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Israel cedes Olympic ladies spot to Australia

Skater's Facebook appeal fails to change committee decision

Israeli champion Tamar Katz and her coach, Peter Burrows, at the rink in Monsey, N.Y.
Israeli champion Tamar Katz and her coach, Peter Burrows, at the rink in Monsey, N.Y. (Lynn Rutherford)

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By Lynn Rutherford, special to icenetwork.com
(02/01/2010) - Tamar Katz may not compete at the Vancouver Olympics, but she's learned she has a lot of friends in her corner.

The three-time Israeli ladies champion gained an Olympic berth for her country with a 12th-place finish at the 2009 Nebelhorn Trophy (six ladies spots were up for grabs; Israel got one when Georgia, which had earned two entries, announced it would send just one lady, Elene Gedevanishvili, to Vancouver). But the Israeli Olympic Committee set its own criteria, a top-14 finish at the 2010 European Championships.

Suffering from a virus, Katz popped a triple Lutz in her short program and placed 21st, missing the cutoff for the free skate by four-tenths of a point.

"Unfortunately the Israeli Olympic Committee has decided to recede the Israeli spot that I earned to Australia," Katz, 21, said. "I wish the Australian girl the best of luck at the games. It's a great opportunity.

"The Israeli Olympic Committee said that they want medals and that I can compete in 2014. What they don't understand is that if they want me to medal at 2014, the crucial exposure and experience that this Olympics would have given me has been taken away. Ranking and experience are important for success in figure skating."

Athlete names and entry forms must be submitted to the Vancouver Olympic Committee (VANOC) by February 1st. After that, no entries can be transferred from one NOC member to another. Australia asked Israel to formally relinquish its spot, and is in the process of submitting the paperwork.

Katz didn't accept the decision without a fight. She set up a Facebook site, "Tamar Katz should be allowed to compete at the 2010 Olympics." Fellow skaters, coaches and fans quickly joined.

"I started it four days ago, and now its had more than 1400 members," she said. "Many of them wrote to the Israeli Olympic Committee, because I put up its contact information. I don't know if they're reading those emails, or if they're just annoyed about them and deleting them.

"It's so inspiring to know so many people care. It's been wonderful in that sense, even if it hasn't worked out on the other side."

According to Efraim Zinger, the secretary general for the Israeli Olympic Committee, the criteria should have been no surprise. "We set the target about two years ahead of time for our athletes," Zinger said in an interview with The New York Times. "Those who don't make it must stay back. Some countries' main goals are to participate, some send their athletes to win. We are interested in our athletes reaching the top."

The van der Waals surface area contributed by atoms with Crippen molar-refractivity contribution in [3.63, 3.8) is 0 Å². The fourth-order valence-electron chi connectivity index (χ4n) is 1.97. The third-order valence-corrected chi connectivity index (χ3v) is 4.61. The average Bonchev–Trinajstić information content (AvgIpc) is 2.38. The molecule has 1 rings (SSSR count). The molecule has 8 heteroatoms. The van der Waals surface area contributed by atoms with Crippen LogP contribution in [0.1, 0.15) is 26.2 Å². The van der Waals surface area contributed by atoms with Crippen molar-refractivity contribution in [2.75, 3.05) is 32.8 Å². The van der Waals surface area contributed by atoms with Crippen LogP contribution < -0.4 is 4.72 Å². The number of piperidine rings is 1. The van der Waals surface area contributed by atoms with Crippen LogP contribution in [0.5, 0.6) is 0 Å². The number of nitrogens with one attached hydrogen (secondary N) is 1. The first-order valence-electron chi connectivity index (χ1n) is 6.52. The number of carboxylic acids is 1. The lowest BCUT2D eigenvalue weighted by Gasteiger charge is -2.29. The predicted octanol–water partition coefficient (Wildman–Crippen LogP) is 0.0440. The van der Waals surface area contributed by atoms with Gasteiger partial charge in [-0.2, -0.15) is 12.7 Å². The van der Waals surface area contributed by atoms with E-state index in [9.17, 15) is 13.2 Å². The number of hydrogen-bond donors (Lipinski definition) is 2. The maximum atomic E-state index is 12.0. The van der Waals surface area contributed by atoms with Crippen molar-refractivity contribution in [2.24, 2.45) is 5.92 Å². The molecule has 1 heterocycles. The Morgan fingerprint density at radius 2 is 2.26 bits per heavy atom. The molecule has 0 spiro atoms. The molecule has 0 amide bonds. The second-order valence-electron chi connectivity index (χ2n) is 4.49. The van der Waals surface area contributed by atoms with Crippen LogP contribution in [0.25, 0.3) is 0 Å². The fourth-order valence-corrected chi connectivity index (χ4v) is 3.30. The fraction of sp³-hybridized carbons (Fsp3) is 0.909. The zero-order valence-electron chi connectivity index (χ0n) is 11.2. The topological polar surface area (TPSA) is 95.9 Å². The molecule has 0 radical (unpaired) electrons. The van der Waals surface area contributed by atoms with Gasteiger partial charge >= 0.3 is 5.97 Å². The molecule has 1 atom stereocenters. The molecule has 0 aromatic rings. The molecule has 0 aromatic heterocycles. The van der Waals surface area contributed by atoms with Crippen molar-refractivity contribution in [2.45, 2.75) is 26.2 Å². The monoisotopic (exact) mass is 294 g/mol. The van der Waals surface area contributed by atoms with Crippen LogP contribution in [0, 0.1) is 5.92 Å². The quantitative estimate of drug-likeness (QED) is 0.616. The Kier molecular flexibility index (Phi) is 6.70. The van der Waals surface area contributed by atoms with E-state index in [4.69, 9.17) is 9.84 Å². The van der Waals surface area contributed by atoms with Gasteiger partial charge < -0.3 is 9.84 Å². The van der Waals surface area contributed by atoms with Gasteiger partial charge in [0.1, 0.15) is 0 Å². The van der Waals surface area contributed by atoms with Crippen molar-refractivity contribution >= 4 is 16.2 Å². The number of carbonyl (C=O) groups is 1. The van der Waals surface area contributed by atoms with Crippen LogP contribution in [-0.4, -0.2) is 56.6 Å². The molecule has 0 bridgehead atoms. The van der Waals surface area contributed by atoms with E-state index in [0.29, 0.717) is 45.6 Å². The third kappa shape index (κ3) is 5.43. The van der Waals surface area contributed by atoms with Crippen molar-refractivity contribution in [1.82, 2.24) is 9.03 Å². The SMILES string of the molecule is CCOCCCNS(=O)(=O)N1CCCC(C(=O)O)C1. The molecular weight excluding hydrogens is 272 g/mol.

Katz is not the first Israeli athlete to be denied an Olympic Games. In 2008 tennis player Dudi Sela qualified for a spot but failed to meet Israeli Olympic Committee criteria despite leading Israel to victory in several Davis Cup ties, including a monumental upset of Chile in 2007.

Asked whether she might continue competing until Sochi in 2014, Katz said, "It's very hard to predict what will happen four years from now, but I love to skate. It's my passion, and I plan on continuing to [2010] worlds in Torino."

Katz's Facebook supporters include 1998 Olympic gold medalist Tara Lipinski; two-time U.S. champion Jeremy Abbott; former European champion Tomas Verner; British ice dancer John Kerr; U.S. competitor Doug Razzano; and many others.

"Some of these skaters were there with me at Europeans; I spoke to Tomas and John and told them my placement determined whether I would go to the Olympics," she said.

"They were so upset for me. Everyone thinks figure skaters are rivals, but Tugba [Karademir, of Turkey] and Jenna [McCorkell, of Great Britain] are good friends and they've been so supportive. Jenna said she went through something similar [in prior years] before the British Olympic Association reduced the standards."

Katz, who was born in Dallas but raised in Israel and Washington, D.C., trains at the Sport-O-Rama in Monsey, N.Y., under Peter Burrows and Mary Lyn Gelderman, who guided the career of 1982 world champion Elaine Zayak. She placed 16th at the 2008 Europeans, but a stress fracture limited her training last season.

"I've had a difficult year," she admitted. "I competed at [2009] worlds after five months off the ice. Then there was the qualifier [Nebelhorn] in Oberstdorf, and I was fourth at the Merano Cup and fifth at Golden Spin of Zagreb.

"I was training very well before Europeans but the virus really hurt me. Since I didn't do my best at worlds last year [placing 25th] the Committee was disappointed at both competitions, so luck was not on my side."

Israel first participated in the Winter Olympics in 1994, with the lone competitor figure skater Michael Shmerkin. Ice dancers Galit Chait and Sergei Sakhnovski placed sixth in 2002 and eighth in 2006.

For Vancouver, the team consists of three athletes: brother-and-sister ice dancers Alexandra and Roman Zaretsky, who were seventh at Europeans, and alpine skier Mikail Renzhin.

Katz is surprised her country doesn't want to field the largest possible team.

"I don't understand the decision; they say they want medals, but Israel has never had a medal in the Winter Games," she said. "Israel is a very young country. In order to inspire young children, you have to build a sports' tradition first. They have to see athletes from their country compete.

"Not to mention the Olympic creed, from Pierre de Coubertin: 'The most important thing in the Olympic Games is not to win but to take part, just as the most important thing in life is not the triumph but the struggle.'"